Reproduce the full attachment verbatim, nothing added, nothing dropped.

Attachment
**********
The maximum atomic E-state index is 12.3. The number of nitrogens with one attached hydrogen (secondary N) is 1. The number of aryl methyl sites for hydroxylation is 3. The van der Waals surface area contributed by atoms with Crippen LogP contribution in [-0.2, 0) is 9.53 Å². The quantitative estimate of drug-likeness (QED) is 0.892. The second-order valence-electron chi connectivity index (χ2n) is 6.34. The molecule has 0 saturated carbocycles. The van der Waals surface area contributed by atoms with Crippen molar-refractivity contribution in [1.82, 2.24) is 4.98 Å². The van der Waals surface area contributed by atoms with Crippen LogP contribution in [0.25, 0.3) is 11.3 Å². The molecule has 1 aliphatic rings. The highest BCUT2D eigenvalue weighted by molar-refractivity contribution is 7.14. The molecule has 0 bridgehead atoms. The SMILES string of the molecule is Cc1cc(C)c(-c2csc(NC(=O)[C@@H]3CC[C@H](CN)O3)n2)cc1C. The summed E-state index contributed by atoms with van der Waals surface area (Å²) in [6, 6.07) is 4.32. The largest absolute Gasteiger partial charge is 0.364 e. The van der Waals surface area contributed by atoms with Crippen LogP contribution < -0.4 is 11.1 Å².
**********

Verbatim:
The maximum atomic E-state index is 12.3. The number of nitrogens with one attached hydrogen (secondary N) is 1. The number of aryl methyl sites for hydroxylation is 3. The van der Waals surface area contributed by atoms with Crippen LogP contribution in [-0.2, 0) is 9.53 Å². The quantitative estimate of drug-likeness (QED) is 0.892. The second-order valence-electron chi connectivity index (χ2n) is 6.34. The molecule has 0 saturated carbocycles. The van der Waals surface area contributed by atoms with Crippen molar-refractivity contribution in [1.82, 2.24) is 4.98 Å². The van der Waals surface area contributed by atoms with Crippen LogP contribution in [0.25, 0.3) is 11.3 Å². The molecule has 1 aliphatic rings. The highest BCUT2D eigenvalue weighted by molar-refractivity contribution is 7.14. The molecule has 0 bridgehead atoms. The SMILES string of the molecule is Cc1cc(C)c(-c2csc(NC(=O)[C@@H]3CC[C@H](CN)O3)n2)cc1C. The summed E-state index contributed by atoms with van der Waals surface area (Å²) in [6, 6.07) is 4.32. The largest absolute Gasteiger partial charge is 0.364 e. The van der Waals surface area contributed by atoms with Crippen LogP contribution < -0.4 is 11.1 Å².